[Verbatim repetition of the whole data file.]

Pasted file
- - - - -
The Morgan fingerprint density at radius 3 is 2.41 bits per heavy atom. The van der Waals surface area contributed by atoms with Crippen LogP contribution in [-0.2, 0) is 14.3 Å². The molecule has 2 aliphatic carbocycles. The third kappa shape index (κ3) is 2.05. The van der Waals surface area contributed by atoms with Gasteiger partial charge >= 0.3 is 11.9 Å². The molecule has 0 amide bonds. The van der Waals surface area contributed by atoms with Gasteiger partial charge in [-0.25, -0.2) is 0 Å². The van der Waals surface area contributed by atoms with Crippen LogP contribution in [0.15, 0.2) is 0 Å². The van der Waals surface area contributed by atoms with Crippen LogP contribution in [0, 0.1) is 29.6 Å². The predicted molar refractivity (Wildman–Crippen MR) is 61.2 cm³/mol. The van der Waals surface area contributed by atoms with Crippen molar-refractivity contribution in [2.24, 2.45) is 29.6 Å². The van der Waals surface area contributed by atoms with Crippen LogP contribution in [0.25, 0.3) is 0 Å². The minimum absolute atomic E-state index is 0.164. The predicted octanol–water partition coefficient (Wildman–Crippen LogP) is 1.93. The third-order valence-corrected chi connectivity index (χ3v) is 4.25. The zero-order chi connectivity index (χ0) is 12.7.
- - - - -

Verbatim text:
The Morgan fingerprint density at radius 3 is 2.41 bits per heavy atom. The van der Waals surface area contributed by atoms with Crippen LogP contribution in [-0.2, 0) is 14.3 Å². The molecule has 2 aliphatic carbocycles. The third kappa shape index (κ3) is 2.05. The van der Waals surface area contributed by atoms with Gasteiger partial charge >= 0.3 is 11.9 Å². The molecule has 0 amide bonds. The van der Waals surface area contributed by atoms with Gasteiger partial charge in [-0.25, -0.2) is 0 Å². The van der Waals surface area contributed by atoms with Crippen LogP contribution in [0.15, 0.2) is 0 Å². The van der Waals surface area contributed by atoms with Crippen LogP contribution in [0, 0.1) is 29.6 Å². The predicted molar refractivity (Wildman–Crippen MR) is 61.2 cm³/mol. The van der Waals surface area contributed by atoms with Crippen molar-refractivity contribution in [2.24, 2.45) is 29.6 Å². The van der Waals surface area contributed by atoms with Crippen LogP contribution in [0.25, 0.3) is 0 Å². The minimum absolute atomic E-state index is 0.164. The predicted octanol–water partition coefficient (Wildman–Crippen LogP) is 1.93. The third-order valence-corrected chi connectivity index (χ3v) is 4.25. The zero-order chi connectivity index (χ0) is 12.7.